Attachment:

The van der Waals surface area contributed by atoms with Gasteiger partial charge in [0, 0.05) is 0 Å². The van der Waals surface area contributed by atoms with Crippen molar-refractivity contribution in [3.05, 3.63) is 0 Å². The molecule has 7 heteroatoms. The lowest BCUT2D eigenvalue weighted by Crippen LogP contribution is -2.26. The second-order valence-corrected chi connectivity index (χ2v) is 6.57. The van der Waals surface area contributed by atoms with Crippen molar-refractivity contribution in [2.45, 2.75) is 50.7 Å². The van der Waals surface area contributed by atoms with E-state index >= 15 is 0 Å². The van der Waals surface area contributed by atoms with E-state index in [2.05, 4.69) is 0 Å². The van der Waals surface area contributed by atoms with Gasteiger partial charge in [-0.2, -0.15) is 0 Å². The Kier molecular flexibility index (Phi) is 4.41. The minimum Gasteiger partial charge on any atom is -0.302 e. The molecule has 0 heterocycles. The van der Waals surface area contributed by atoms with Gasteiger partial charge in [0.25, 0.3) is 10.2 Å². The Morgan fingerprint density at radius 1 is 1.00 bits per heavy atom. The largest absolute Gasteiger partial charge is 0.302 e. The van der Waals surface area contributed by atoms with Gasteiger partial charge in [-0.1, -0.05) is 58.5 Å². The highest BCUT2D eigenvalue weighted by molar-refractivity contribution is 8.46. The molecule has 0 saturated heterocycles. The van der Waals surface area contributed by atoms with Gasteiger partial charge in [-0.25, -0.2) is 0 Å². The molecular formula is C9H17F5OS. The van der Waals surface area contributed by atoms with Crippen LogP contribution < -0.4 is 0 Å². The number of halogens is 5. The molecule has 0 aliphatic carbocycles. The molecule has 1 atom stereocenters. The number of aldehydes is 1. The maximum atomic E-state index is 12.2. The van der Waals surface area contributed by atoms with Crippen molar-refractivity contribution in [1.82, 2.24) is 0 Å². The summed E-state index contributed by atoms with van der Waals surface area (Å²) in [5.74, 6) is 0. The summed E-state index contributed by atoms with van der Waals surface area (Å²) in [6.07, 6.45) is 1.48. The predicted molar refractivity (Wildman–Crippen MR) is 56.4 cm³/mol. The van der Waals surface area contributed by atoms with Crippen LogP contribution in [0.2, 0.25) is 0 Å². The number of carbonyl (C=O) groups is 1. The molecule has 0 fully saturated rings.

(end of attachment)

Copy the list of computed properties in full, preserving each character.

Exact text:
The van der Waals surface area contributed by atoms with Gasteiger partial charge in [0, 0.05) is 0 Å². The van der Waals surface area contributed by atoms with Crippen molar-refractivity contribution in [3.05, 3.63) is 0 Å². The molecule has 7 heteroatoms. The lowest BCUT2D eigenvalue weighted by Crippen LogP contribution is -2.26. The second-order valence-corrected chi connectivity index (χ2v) is 6.57. The van der Waals surface area contributed by atoms with Crippen molar-refractivity contribution in [2.45, 2.75) is 50.7 Å². The van der Waals surface area contributed by atoms with E-state index >= 15 is 0 Å². The van der Waals surface area contributed by atoms with E-state index in [2.05, 4.69) is 0 Å². The van der Waals surface area contributed by atoms with Gasteiger partial charge in [-0.2, -0.15) is 0 Å². The Kier molecular flexibility index (Phi) is 4.41. The minimum Gasteiger partial charge on any atom is -0.302 e. The molecule has 0 heterocycles. The van der Waals surface area contributed by atoms with Gasteiger partial charge in [0.25, 0.3) is 10.2 Å². The Morgan fingerprint density at radius 1 is 1.00 bits per heavy atom. The largest absolute Gasteiger partial charge is 0.302 e. The van der Waals surface area contributed by atoms with Gasteiger partial charge in [-0.1, -0.05) is 58.5 Å². The highest BCUT2D eigenvalue weighted by molar-refractivity contribution is 8.46. The molecule has 0 saturated heterocycles. The van der Waals surface area contributed by atoms with Gasteiger partial charge in [-0.25, -0.2) is 0 Å². The molecular formula is C9H17F5OS. The van der Waals surface area contributed by atoms with Crippen LogP contribution < -0.4 is 0 Å². The number of halogens is 5. The molecule has 0 aliphatic carbocycles. The molecule has 1 atom stereocenters. The number of aldehydes is 1. The maximum atomic E-state index is 12.2. The van der Waals surface area contributed by atoms with Crippen molar-refractivity contribution in [1.82, 2.24) is 0 Å². The summed E-state index contributed by atoms with van der Waals surface area (Å²) in [5.74, 6) is 0. The summed E-state index contributed by atoms with van der Waals surface area (Å²) in [6.07, 6.45) is 1.48. The predicted molar refractivity (Wildman–Crippen MR) is 56.4 cm³/mol. The van der Waals surface area contributed by atoms with Crippen LogP contribution in [0.2, 0.25) is 0 Å². The number of carbonyl (C=O) groups is 1. The molecule has 0 fully saturated rings.